Officials: As temperatures rise, take precautions to help prevent heat-related illnesses

MILWAUKEE -- The hottest temperatures of the year are expected this weekend in southeast Wisconsin, with heat indexes possibly topping 100 degrees. The City of Milwaukee Health Department (MHD) is advising everyone to exercise caution and stay safe when the hot and steamy weather moves in.

"Once we get over 90 degrees outside, that's when we start seeing a lot more people coming in with problems associated with exhaustion," said Dr. Robert Riepenhoff, emergency physician.

It's a case of "don't get caught off-guard" -- thus the precaution.

Tom Rodriguez has some tips too. The longtime tennis instructor is used to the heat, but during very hot days he keeps a close eye on his youngest students.

"If it's hot what we will do is take more frequent breaks, more water so we take more breaks. I like to go ten minutes and take a break if it's real hot," Rodriguez said.

Symptoms of heat exhaustion include feeling light-headed, dizzy and dehydrated. Dr. Riepenhoff says, do not hesitate to go to the emergency room if you or a family member are showing these symptoms.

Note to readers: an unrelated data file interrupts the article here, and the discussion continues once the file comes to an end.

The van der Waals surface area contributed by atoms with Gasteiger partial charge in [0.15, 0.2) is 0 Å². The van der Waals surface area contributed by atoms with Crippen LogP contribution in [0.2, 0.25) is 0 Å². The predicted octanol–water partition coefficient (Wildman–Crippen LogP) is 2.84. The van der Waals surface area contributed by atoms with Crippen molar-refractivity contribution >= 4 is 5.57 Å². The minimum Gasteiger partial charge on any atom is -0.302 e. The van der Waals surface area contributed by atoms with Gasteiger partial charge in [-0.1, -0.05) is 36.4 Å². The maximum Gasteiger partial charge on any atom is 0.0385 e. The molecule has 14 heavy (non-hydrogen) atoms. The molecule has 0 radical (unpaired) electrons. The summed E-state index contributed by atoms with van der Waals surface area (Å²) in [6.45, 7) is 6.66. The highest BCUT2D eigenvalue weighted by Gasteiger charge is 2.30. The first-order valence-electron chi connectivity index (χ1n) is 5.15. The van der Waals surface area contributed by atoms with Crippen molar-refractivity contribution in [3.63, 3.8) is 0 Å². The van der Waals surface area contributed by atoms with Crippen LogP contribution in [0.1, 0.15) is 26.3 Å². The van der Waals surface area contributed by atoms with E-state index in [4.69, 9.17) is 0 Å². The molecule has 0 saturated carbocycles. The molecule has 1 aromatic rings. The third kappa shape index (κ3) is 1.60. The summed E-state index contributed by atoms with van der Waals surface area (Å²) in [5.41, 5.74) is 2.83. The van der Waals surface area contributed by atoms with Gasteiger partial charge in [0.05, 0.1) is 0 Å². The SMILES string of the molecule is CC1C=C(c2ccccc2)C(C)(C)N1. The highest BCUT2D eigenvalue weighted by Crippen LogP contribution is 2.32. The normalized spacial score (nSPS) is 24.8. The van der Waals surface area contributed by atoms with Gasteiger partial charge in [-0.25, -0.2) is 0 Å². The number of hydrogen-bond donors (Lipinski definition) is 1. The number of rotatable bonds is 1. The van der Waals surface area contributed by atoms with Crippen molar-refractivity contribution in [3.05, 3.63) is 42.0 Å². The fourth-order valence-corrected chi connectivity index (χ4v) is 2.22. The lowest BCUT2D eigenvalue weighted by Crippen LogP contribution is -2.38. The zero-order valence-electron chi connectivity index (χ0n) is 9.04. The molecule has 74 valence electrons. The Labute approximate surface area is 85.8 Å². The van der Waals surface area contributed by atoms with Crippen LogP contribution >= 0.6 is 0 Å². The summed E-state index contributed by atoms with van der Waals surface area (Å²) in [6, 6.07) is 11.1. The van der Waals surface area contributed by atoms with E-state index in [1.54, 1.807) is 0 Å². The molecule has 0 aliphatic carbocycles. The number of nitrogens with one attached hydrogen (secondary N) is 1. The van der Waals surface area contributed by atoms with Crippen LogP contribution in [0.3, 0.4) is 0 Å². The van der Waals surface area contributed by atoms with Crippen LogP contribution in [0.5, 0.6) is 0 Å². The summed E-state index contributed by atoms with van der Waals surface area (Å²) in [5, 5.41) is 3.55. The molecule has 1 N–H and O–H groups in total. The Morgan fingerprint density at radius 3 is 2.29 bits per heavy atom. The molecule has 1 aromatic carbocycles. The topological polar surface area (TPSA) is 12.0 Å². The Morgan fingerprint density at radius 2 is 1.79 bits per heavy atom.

"Especially someone who might be at risk like an infant of an older person, definitely recommend coming to the ER to get check out," Riepenhoff said.

To prevent heat-related illness or death, the MHD advises citizens to take the following precautions recommended by the Centers for Disease Control and Prevention (CDC):

  • Stay Cool
    • Slow down, limit physical activity, and try to spend part of your day in air-conditioned spaces
    • Never leave children or pets in a parked car – temperatures can become life-threatening within minutes
    • Wear lightweight, loose fitting clothing
  • Stay Hydrated
    • Drink plenty of water throughout the day regardless of thirst
    • Avoid consuming caffeinated or alcoholic beverages as these can increase heat effects
  • Stay Informed
    • Check local news and weather reports for extreme heat alerts and safety tips
    • Be aware of symptoms of heat related illness such as dizziness, nausea, or headache.
    • Check on relatives, friends, or neighbors, especially those most vulnerable to heat-related illness, which includes the very young, elderly, and those on certain medications.

A list of cooling sites in Milwaukee, as well as heat safety tips, can be found online at milwaukee.gov/hotweathersafety.